Stents vs. CABG for Heart Attack

There are two ways to clear blocked arteries that cause heart attacks - cardiac stent or coronary artery bypass graft (CABG).

Helpful Highlights

  • A cardiac stent is a metal cage placed in the blocked coronary artery to open it and restore blood flow. A stent cannot be used in all cases.

  • A coronary artery bypass graft (CABG) is a procedure wherein the blocked coronary arteries are clipped and rerouted ("bypassed") using vessels taken from elsewhere in the body.

  • Stents are often used to prevent a major heart attack by opening partially blocked coronary arteries (at least 70% blockage, with special exceptions for less).

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As a caregiver, you can support your loved one by learning as much as possible about the coronary vessels that are blocked and what was - or is going to be - done about it. Help them, as well as yourself, by going with your loved one to all provider appointments.  Many times, the information is so overwhelming that they will not remember some key points discussed and will hesitate to ask questions. With both of you listening, you’ll be able to prompt them to ask questions during the visit, as well as help them remember what the provider said.  With greater knowledge about the condition, the procedure, and the recommendations, you will be able to provide total support for your loved one.

Stent vs. coronary artery bypass graft (CABG or "bypass")

Which is best? It’s not a toss-up, but the right choice depends on several factors, and this question actually has a (general) answer – bypass (CABG) – provided your loved one's surgery risk isn’t too high.


The question of stent versus bypass (CABG) is really for those who have multi-vessel disease involving the three main coronary arteries.*  For three-vessel coronary disease, a bypass is superior to stents, with the possible exception of cases where the blocked part of the artery is very short.

The same is true when more than three vessels are involved; hence, "quadruple" bypass (four vessels), "quintuple" bypass (five vessels), and beyond.

In some cases, a combination of stent placement and bypass (CABG) surgery is done, which may be performed together - called hybrid coronary revascularization - or as separate procedures.

*The three main coronary arteries are taken to mean the left anterior descending (LAD) and the circumflex (Cx, also on the left) arteries - both of which branch from the left main coronary artery (LMCA) - and right coronary artery (RCA).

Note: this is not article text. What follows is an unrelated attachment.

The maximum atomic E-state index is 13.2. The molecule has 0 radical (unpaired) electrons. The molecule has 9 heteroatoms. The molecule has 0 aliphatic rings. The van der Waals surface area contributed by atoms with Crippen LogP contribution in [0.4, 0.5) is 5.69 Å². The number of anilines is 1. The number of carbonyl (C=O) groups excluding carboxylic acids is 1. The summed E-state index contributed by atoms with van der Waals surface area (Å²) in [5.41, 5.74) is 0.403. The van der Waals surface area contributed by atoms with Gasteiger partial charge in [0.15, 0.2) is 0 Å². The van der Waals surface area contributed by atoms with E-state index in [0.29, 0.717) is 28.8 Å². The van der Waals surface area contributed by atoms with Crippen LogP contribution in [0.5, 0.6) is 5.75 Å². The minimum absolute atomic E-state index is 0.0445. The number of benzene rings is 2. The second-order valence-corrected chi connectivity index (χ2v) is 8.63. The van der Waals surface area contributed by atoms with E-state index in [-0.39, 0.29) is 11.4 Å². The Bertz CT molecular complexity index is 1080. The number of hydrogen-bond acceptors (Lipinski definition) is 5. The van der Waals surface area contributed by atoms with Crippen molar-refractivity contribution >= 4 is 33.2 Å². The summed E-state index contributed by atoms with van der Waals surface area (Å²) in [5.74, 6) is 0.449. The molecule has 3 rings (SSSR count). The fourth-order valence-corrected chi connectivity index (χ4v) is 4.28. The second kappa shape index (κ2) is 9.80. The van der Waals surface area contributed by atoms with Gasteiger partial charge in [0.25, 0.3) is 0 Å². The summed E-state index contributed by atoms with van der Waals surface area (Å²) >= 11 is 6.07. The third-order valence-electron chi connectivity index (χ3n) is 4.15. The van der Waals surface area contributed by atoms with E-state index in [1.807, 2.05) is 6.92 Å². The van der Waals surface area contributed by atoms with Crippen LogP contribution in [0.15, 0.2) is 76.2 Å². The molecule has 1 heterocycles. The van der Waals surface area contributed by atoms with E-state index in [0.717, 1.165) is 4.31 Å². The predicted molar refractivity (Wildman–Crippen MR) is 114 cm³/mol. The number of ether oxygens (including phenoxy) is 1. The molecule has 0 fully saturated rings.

Coronary Arteries

When stents are best

  • When the left anterior descending (LAD) artery isn't involved, or at least when it isn't mostly or completely blocked.

  • When there is a blockage in just one, maybe two vessels (but not the LAD). In this case, the cardiologist is likely to talk with your loved one about medical therapy versus stent placement. Medical therapy is medication, lifestyle changes, and follow-up visits without invasive interventions.

  • When a bypass is no longer an option due to health status or surgery risk.

Bypass (CABG) is best for the most important artery - LAD

The three main coronary arteries are not all equal. The most important of them is the left anterior descending (LAD) artery. It supplies blood to the entire front wall of the heart, which represents much more muscle than the area fed by either of the other two arteries. It also represents the left ventricle - the heart's main pump that supplies blood to the brain and body. A narrowing or blockage in the LAD is, therefore, the most serious.

  • Bypass (CABG) is the best choice for a mostly or completely blocked LAD. If the LAD is narrowed, and there are no other complicating factors, a stent might be used.

  • A stent in the LAD only protects the area of the blockage, however. The rest of the artery is still vulnerable. A bypass (CABG) protects the downstream portion of that vessel, as well, usually for life.


American Heart Association (AHA) - Heart Surgery & Recovery Resources

Harvard Health - Bypass or Angioplasty with Stenting?

Stanford Medicine

No content in this app, regardless of date, should ever be used as a substitute for direct medical advice from your doctor or other qualified clinician.

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